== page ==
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Excellent piece by Peter Sutherland in today’s FT:

An honourable tradition of the European Union is that of turning a crisis into an opportunity…

The past three months have provided painful lessons to the leaders of the eurozone about the design flaws of the single European currency…

Without the single currency, Europe would be an economic wasteland. The cost of not having the euro would have been far greater over the past two years than the cost of having it has been over the past three months. Competitive devaluations of national currencies after the financial crisis of 2008 would have led to economic chaos incomparably worse than the turbulence we are now experiencing. The eurozone’s leaders recognise this. The task that confronts them is to ensure that the eurozone functions in such a way that the risk of disintegration is minimised and its potential advantages are exploited to the utmost…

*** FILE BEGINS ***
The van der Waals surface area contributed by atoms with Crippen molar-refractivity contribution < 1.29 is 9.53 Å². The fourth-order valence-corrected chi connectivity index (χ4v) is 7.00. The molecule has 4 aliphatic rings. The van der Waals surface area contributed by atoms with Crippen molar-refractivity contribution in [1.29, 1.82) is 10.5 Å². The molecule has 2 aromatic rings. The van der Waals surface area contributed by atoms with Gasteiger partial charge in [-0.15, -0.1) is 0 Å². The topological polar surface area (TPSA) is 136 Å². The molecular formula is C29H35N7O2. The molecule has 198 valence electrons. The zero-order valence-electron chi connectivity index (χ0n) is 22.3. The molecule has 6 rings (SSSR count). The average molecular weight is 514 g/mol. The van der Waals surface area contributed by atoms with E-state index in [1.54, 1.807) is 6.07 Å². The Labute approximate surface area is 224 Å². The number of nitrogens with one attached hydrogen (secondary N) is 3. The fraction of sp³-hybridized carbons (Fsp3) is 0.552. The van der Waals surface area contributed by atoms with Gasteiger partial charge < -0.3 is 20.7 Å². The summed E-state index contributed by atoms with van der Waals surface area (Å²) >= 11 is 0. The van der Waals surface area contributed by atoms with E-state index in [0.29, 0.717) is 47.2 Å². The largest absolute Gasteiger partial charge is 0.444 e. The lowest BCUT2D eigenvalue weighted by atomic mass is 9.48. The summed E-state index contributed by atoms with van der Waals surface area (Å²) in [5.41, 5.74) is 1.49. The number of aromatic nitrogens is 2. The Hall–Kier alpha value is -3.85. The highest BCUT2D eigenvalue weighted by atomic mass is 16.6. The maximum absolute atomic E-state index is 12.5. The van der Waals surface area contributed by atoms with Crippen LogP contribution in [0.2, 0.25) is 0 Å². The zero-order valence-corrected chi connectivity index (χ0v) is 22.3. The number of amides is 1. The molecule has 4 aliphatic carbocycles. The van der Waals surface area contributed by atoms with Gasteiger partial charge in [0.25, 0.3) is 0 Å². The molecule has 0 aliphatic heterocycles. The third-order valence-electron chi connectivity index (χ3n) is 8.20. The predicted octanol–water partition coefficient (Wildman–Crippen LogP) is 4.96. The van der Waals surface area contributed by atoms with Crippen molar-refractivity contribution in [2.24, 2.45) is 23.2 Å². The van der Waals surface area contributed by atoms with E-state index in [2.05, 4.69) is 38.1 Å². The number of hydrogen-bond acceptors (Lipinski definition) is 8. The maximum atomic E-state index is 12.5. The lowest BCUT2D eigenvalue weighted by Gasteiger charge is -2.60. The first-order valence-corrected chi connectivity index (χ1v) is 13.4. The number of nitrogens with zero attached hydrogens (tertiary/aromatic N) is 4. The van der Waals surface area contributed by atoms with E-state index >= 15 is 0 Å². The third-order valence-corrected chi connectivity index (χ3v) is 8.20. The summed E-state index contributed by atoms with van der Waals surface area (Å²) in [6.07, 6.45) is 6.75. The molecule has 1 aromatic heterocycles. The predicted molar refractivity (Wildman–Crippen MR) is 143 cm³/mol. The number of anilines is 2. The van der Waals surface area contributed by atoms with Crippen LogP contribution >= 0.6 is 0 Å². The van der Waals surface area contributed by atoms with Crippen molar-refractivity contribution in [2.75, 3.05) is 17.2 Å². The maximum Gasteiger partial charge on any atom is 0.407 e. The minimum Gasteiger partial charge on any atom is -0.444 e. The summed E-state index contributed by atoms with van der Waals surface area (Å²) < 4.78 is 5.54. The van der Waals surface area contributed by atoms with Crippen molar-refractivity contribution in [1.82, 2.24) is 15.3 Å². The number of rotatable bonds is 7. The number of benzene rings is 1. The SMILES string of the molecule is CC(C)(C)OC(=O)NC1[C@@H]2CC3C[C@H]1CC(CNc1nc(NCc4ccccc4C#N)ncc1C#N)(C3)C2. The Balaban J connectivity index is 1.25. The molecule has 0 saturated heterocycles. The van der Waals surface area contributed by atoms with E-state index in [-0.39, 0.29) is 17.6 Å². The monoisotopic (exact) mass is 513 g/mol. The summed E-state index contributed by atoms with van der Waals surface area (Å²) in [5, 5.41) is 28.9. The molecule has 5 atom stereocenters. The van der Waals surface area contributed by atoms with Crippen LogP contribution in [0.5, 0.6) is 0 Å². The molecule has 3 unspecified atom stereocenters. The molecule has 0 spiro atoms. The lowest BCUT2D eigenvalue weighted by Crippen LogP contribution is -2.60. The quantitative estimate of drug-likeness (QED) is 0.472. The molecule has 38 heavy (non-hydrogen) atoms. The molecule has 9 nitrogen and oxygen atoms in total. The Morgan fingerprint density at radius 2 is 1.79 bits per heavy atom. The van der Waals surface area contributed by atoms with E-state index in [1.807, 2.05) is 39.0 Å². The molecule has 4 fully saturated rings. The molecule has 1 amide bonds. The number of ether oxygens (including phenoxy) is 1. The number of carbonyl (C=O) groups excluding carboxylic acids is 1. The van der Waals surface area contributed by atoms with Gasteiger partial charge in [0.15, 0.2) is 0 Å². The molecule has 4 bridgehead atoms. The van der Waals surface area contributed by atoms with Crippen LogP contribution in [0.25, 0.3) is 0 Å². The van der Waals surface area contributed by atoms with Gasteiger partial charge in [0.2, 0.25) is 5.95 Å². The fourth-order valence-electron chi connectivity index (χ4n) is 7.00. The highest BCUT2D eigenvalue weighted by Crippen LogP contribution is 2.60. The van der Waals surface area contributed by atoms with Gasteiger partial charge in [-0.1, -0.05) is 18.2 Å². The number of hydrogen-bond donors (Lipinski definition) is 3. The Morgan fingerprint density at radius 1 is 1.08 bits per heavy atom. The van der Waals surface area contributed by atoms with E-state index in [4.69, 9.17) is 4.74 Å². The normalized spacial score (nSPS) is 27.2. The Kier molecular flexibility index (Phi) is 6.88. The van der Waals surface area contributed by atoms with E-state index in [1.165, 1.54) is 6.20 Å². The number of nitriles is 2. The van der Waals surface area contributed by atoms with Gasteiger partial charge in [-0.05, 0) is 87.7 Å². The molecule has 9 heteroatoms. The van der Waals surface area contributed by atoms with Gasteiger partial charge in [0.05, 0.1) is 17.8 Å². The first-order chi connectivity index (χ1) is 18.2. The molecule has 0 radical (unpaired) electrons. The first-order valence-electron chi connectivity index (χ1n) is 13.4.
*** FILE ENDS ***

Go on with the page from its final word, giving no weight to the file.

The original system of governance for the European single currency was intellectually and politically schizophrenic. On the one hand, it represented the culmination of 40 years of integration, based on the obvious inadequacy of national procedures to confront continental and global challenges. On the other hand, it was concerned with preserving absolute national sovereignty in fiscal, budgetary and macroeconomic matters…

Their common membership of the single European currency entails a measure of economic sovereignty-sharing between, for example, Germany and Greece. This will not disappear because there are no political structures to manage and reflect their shared sovereignty…

Recent experience points to a more binding surveillance of national economic, not merely budgetary, policies. A natural counterpart would be enhanced macroeconomic co-ordination within the eurozone. Even within the single European market, national economic policies have substantial repercussions for that country’s neighbours. That the eurozone has been so reluctant to set up mechanisms for managing this interdependence is a tribute to the fetish of national sovereignty rather than a reflection of reality…

Germany has every interest in playing its traditional central role in that process, not merely as a good neighbour in Europe, but as a matter of pressing national interest.

A useful antidote to the euro panic and hostility.

Posted 30 Jun 2010 in Blog

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